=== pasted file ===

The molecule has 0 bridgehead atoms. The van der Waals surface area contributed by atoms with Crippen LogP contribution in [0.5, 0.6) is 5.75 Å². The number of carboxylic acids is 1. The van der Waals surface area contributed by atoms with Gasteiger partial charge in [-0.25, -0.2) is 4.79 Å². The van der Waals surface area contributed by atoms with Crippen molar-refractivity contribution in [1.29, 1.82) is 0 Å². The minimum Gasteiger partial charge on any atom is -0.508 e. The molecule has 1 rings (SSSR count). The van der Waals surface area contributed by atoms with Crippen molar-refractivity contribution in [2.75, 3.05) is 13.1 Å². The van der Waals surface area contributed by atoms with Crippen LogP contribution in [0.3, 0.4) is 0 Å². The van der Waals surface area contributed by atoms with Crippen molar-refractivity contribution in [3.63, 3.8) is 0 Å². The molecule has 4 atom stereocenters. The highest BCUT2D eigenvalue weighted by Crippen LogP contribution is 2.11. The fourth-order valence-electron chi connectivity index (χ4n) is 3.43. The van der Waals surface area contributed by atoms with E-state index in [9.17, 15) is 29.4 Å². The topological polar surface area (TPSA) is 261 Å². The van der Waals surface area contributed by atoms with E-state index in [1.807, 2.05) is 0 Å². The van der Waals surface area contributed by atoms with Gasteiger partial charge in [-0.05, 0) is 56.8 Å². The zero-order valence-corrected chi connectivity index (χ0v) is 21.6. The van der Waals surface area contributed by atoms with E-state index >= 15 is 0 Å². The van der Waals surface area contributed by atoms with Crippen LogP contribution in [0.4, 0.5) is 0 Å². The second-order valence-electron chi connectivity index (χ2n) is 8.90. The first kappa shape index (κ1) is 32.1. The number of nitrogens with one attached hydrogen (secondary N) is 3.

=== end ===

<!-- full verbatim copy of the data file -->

The molecule has 0 bridgehead atoms. The van der Waals surface area contributed by atoms with Crippen LogP contribution in [0.5, 0.6) is 5.75 Å². The number of carboxylic acids is 1. The van der Waals surface area contributed by atoms with Gasteiger partial charge in [-0.25, -0.2) is 4.79 Å². The van der Waals surface area contributed by atoms with Crippen molar-refractivity contribution in [1.29, 1.82) is 0 Å². The minimum Gasteiger partial charge on any atom is -0.508 e. The molecule has 1 rings (SSSR count). The van der Waals surface area contributed by atoms with Crippen molar-refractivity contribution in [2.75, 3.05) is 13.1 Å². The van der Waals surface area contributed by atoms with Crippen LogP contribution in [0.3, 0.4) is 0 Å². The van der Waals surface area contributed by atoms with Crippen molar-refractivity contribution in [3.63, 3.8) is 0 Å². The molecule has 4 atom stereocenters. The highest BCUT2D eigenvalue weighted by Crippen LogP contribution is 2.11. The fourth-order valence-electron chi connectivity index (χ4n) is 3.43. The van der Waals surface area contributed by atoms with E-state index in [9.17, 15) is 29.4 Å². The topological polar surface area (TPSA) is 261 Å². The van der Waals surface area contributed by atoms with E-state index in [1.807, 2.05) is 0 Å². The van der Waals surface area contributed by atoms with Gasteiger partial charge in [-0.05, 0) is 56.8 Å². The zero-order valence-corrected chi connectivity index (χ0v) is 21.6. The van der Waals surface area contributed by atoms with E-state index >= 15 is 0 Å². The van der Waals surface area contributed by atoms with Crippen LogP contribution in [0.4, 0.5) is 0 Å². The second-order valence-electron chi connectivity index (χ2n) is 8.90. The first kappa shape index (κ1) is 32.1. The number of nitrogens with one attached hydrogen (secondary N) is 3.